Do Health Claims Always Lead to Obesity? the Role of Consumers’ Lay Theories About Low-Nutrients in Consumer Product Evaluation

Pierrick Gomez, Reims Management School and Université Paris Dauphine, France
In this research, the author proposes that consumers hold two main lay theories about low-nutrient food (e.g. low-fat food). They believe that low-nutrient food is healthy and/or that it is tasteless. In three studies, the author provides evidence of the fact that these lay theories are predominant among consumers and that they are related in different ways to BMI, weight concern and intuition that unhealthy food is tasty. The author finds that in comparison with “tasteless” theorists, “healthy” theorists infer that low-fat products are lower in calories and can be eaten in larger portions and more frequently. However, low-sugar claims encourage the belief that low-nutrient food is tasteless and consequently counterbalance biased estimation of low-nutrients food that results from perceived health benefits. Finally, the author proposes that this debiasing effect results from the reduction in anticipated eating enjoyment.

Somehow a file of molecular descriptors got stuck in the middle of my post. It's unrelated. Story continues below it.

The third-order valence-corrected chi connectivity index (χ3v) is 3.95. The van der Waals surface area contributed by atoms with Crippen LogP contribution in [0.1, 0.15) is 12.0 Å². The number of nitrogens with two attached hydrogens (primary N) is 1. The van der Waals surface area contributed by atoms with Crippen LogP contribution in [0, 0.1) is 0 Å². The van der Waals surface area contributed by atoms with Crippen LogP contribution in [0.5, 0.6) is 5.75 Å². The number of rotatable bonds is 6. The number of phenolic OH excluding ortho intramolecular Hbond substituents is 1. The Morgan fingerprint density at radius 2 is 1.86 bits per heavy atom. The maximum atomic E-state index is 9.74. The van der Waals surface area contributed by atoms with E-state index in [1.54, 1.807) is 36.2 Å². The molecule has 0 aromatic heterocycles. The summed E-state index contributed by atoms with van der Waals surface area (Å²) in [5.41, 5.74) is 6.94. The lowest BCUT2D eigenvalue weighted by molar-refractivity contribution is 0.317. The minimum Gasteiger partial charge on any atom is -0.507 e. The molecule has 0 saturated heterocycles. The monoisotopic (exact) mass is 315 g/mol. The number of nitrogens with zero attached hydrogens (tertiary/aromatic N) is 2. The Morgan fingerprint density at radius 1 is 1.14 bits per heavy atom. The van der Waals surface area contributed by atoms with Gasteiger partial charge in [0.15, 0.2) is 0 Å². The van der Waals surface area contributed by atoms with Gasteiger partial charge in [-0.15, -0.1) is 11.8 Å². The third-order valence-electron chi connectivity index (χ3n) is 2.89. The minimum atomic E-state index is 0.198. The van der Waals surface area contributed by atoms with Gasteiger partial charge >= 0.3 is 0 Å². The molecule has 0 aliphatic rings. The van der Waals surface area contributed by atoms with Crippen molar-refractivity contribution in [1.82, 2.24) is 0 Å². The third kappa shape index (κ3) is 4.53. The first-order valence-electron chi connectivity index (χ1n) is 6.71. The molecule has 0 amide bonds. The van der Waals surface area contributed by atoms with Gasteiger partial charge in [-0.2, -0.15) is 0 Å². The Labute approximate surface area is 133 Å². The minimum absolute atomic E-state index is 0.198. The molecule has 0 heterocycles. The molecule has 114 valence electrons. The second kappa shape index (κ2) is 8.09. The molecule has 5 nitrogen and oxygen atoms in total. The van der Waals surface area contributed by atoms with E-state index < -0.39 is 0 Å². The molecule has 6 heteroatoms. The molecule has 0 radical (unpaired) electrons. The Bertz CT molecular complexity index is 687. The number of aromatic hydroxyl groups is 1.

[ to cite ]:
Pierrick Gomez (2011) ,"Do Health Claims Always Lead to Obesity? the Role of Consumers’ Lay Theories About Low-Nutrients in Consumer Product Evaluation", in NA - Advances in Consumer Research Volume 39, eds. Rohini Ahluwalia, Tanya L. Chartrand, and Rebecca K. Ratner, Duluth, MN : Association for Consumer Research, Pages: 749-750.